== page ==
St Rhian's church.
|OS grid reference|
|Sovereign state||United Kingdom|
|Fire||Mid and West Wales|
|Senedd Cymru – Welsh Parliament|
The village church is St Rhian’s and is Medieval in origin.
The village is in the Pembrokeshire Coast National Park.
Originally part of the Cantref of Pebediog (later Dewisland Hundred) granted in perpetuity to the Bishops of St Davids in 1082, the manors of Llanrhian, Castle Morris and Priskilly were, prior to 1175, granted to Maurice Fitzgerald by his brother, David Fitzgerald, second Norman approved Bishop of St Davids.
The manors remained with Fitzgerald's descendants, by then settled in Ireland, until 1302 when Sir John Wogan, Chancellor of St Davids and Lord Justiciar of Ireland bought out the remaining Fitzgerald interests in all three manors.
Castle Morris and Priskilly were returned to the bishopric but Llanrhian appears to have remained in the Wogan family until the 17th century when it passed by marriage into the Le Hunte family of Artramont. The Le Hunte's then in turn retained Llanrhian manor until the 1880s when it was sold to Henry Prosser, ancestor of the present owner.
According to the 2011 census the village had a population of 892.
The village has an old school and farm cottage, built in 1769.
Llanrhian's stone watermill, Melin Llanrhian, is now a holiday cottage. The old machinery used in the mill still remains.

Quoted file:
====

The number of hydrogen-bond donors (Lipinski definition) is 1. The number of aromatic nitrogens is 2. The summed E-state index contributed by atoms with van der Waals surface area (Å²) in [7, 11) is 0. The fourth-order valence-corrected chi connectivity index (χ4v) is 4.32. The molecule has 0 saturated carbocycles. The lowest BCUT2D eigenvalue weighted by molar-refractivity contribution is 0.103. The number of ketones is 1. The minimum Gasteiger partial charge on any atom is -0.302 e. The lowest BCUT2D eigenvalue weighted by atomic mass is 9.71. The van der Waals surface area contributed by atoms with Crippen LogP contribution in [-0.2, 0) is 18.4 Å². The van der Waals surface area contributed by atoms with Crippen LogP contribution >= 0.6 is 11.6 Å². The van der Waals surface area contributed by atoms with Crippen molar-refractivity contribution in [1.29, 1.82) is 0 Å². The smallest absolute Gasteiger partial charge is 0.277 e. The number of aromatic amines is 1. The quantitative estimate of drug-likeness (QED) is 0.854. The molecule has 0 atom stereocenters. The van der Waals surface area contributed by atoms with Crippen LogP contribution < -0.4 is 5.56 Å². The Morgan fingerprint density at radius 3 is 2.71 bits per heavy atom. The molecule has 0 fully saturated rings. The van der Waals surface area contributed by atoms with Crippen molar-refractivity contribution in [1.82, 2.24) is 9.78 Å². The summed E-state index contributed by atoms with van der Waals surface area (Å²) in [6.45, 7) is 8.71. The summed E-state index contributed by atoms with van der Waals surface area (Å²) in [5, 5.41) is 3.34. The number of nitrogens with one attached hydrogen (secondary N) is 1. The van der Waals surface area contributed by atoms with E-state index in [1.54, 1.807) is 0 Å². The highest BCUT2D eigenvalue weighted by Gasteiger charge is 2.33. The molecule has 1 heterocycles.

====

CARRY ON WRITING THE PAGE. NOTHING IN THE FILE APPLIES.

The Watch Cottage is a well known grade two listed building. It is let as a holiday cottage and painted by many artists, including John Knapp-Fisher who lived and worked in the next village of Croesgoch It is described as a good example of Pembrokeshire vernacular architecture due to its Grouted roof.
- "Community Population 2011". Retrieved 20 April 2015.
- "Church of St Rhian, Llanrhian". British Listed Buildings. Retrieved 30 December 2013.
- Stuff, Good. "The Watch House, Llanrhian, Pembrokeshire". britishlistedbuildings.co.uk.
- "Watch Cottage". johnknapp-fisher.
- "Ward population 2011". Retrieved 20 April 2015.
- "Review of Community Boundaries in the County of Pembrokeshire. Final Recommendations Report" (PDF). Local Democracy and Boundary Commission for Wales. 2021. pp. 15–16. Retrieved 10 June 2022.
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